This post has absolutely nothing to do with Christmas. Guaranteed.
Sometimes you just don't realise when you have something that's unique. I've seen these old street lights in Cambridge for years and never given them a second thought. At one time almost every city in England had their own design of street-lighting but, over the years, they've been swept away by inexorable progress. Cambridge's lights, though they are not as ancient as the buildings they illuminate, are a remarkable survival.
Cambridge used to be lit by gas lamps right up till the mid 1950s, despite them being inefficient and difficult to maintain. It was then decided to have a trial of electric lighting and various different designs were erected around the town. Nobody really seemed to like any of them and the council went to the Royal Fine Art Commission for advice.
“The lighting in a city should be regulated by the city itself, by the condition and formation of the streets, by the buildings and houses, and certainly with regard for vistas and silhouettes”, he stated.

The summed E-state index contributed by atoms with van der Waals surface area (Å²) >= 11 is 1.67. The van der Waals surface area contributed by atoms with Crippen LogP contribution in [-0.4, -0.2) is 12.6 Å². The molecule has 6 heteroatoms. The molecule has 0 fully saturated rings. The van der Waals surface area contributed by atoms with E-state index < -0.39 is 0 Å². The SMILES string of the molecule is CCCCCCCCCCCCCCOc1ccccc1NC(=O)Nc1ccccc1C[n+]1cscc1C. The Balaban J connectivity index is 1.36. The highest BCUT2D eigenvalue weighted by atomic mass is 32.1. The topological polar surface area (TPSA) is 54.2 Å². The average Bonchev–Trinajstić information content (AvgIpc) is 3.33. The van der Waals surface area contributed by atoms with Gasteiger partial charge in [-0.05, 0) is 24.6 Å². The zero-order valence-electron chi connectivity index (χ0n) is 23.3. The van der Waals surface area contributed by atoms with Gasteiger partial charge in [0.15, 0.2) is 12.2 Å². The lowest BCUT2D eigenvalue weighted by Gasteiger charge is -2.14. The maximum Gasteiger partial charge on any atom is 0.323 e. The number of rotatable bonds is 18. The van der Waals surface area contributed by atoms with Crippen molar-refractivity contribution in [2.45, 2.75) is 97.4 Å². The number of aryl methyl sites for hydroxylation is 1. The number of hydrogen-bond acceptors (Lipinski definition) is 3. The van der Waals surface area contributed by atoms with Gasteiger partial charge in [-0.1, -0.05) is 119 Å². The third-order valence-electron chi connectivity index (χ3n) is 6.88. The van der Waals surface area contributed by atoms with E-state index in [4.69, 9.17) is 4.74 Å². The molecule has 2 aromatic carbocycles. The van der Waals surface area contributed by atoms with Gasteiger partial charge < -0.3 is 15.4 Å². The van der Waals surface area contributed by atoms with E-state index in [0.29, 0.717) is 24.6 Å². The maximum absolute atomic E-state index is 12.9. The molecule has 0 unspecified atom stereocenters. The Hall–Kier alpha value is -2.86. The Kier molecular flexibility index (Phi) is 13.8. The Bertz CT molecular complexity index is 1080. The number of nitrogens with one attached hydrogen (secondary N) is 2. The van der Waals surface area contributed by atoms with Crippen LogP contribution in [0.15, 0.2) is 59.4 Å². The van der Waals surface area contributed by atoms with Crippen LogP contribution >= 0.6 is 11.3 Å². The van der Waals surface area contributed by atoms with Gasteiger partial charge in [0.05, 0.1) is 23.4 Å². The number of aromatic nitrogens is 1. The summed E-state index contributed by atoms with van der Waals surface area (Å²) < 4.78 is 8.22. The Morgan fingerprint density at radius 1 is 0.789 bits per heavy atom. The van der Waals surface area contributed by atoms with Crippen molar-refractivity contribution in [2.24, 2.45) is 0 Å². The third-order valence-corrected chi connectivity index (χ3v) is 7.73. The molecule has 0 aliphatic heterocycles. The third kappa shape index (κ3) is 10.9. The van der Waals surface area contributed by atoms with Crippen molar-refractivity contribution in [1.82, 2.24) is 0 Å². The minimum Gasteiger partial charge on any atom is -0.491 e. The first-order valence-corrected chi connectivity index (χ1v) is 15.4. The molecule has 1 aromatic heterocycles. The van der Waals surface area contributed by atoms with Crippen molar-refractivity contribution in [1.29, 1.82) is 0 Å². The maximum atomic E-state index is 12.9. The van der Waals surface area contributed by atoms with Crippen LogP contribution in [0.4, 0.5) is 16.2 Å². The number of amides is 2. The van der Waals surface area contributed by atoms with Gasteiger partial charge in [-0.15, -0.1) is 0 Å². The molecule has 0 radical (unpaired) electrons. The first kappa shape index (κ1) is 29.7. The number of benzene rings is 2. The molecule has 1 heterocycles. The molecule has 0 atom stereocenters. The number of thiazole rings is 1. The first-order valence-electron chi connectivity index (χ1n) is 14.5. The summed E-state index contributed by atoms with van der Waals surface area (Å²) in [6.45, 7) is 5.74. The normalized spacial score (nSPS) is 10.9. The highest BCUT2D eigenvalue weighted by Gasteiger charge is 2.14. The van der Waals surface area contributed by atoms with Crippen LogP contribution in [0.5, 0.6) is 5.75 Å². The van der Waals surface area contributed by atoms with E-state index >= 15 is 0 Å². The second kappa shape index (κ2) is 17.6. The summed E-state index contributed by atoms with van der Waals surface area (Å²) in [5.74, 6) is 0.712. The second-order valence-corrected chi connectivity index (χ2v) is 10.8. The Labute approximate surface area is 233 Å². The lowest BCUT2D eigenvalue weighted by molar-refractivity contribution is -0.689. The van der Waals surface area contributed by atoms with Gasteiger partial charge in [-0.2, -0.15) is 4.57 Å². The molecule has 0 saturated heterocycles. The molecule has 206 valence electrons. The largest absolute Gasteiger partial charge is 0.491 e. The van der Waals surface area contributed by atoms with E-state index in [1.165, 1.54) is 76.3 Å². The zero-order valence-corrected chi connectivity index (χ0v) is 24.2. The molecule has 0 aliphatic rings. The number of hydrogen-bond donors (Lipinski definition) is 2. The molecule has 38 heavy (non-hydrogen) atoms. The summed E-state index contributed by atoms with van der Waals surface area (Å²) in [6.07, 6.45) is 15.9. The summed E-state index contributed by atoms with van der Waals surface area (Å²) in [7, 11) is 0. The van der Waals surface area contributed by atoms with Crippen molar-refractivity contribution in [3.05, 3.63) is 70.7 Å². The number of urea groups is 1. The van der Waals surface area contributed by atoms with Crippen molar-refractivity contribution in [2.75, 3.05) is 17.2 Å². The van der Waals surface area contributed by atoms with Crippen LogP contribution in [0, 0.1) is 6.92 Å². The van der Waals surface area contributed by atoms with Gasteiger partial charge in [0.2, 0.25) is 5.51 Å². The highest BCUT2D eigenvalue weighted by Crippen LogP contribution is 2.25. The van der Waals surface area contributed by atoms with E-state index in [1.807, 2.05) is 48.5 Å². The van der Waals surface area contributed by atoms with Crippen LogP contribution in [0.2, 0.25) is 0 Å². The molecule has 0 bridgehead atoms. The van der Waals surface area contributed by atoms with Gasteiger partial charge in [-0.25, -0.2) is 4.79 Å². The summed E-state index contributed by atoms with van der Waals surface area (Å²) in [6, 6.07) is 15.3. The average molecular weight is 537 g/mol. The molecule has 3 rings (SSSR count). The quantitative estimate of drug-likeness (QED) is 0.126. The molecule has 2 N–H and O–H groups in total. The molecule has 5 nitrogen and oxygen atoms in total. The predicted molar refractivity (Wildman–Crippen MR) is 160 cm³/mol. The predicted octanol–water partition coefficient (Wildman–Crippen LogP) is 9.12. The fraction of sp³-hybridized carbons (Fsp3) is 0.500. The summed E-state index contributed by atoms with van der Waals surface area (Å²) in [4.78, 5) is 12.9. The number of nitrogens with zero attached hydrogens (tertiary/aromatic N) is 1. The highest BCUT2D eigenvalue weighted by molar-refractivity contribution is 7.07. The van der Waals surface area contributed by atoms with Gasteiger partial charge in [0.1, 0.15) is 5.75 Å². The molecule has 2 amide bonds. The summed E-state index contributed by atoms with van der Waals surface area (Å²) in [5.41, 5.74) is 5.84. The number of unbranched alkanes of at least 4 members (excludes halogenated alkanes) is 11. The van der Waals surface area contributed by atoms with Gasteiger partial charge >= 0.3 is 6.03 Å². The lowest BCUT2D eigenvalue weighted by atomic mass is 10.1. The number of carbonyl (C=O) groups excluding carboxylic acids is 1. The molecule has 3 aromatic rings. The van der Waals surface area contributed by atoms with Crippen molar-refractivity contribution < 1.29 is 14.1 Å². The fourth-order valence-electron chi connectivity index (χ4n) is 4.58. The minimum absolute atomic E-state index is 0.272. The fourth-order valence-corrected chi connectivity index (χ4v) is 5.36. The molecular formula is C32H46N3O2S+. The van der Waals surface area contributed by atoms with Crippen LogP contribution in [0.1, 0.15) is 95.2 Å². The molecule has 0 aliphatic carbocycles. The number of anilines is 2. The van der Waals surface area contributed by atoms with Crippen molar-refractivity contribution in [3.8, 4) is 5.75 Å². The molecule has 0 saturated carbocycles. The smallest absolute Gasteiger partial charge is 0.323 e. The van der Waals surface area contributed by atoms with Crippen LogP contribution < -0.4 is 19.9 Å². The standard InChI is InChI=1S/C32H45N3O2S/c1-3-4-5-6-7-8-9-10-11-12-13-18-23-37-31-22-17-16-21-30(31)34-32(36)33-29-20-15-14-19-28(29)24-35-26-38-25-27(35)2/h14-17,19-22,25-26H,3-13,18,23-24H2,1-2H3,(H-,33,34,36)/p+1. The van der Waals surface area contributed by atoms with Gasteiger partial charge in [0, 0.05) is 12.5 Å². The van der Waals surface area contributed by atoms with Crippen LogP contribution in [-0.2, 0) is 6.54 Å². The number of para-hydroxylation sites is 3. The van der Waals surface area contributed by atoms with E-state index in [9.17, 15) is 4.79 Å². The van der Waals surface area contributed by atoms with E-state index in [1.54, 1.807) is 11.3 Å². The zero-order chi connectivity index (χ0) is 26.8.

The lights he came up with are known as "Richardson's Candles". And Sir Albert certainly succeeded in his aims: the tall, slim design fits in well with the narrow streets both physically and aesthetically, the neo-classical look is perfect for outside the Fitzwilliam Museum's facade and many other college buildings have a strong accent on vertical lines.
They are so familiar to me that I didn't even realise that I'd photographed this one.
It's on the side of the University Bookshop, though I took the photo
because there's been a bookshop on the site continuously since the 1580s.
There's no denying that Richardson's design looks great - in the half-light or during the daytime! However the vertically-mounted florescent tubes, which were a daring innovation at the time, throw most of their light out sideways rather than down on to the streets below. They light the buildings beautifully, but it's dingy down here on the pavement. Very like the candles they're named after, they look lovely but aren't very practical.
That, in a nutshell, is the conundrum that the city's been wrestling with for over half a century. Some have been taken down and replaced with more modern designs, some have been knocked down by careless drivers and some, despite everything, remain.
From time to time there are articles about them in our local newspaper - they are going to be replaced, they will be retained, they might be adapted to use LED lights - but still the indecision goes on. For a city of enlightenment we seem to spend a lot of time muddling along in the twilight.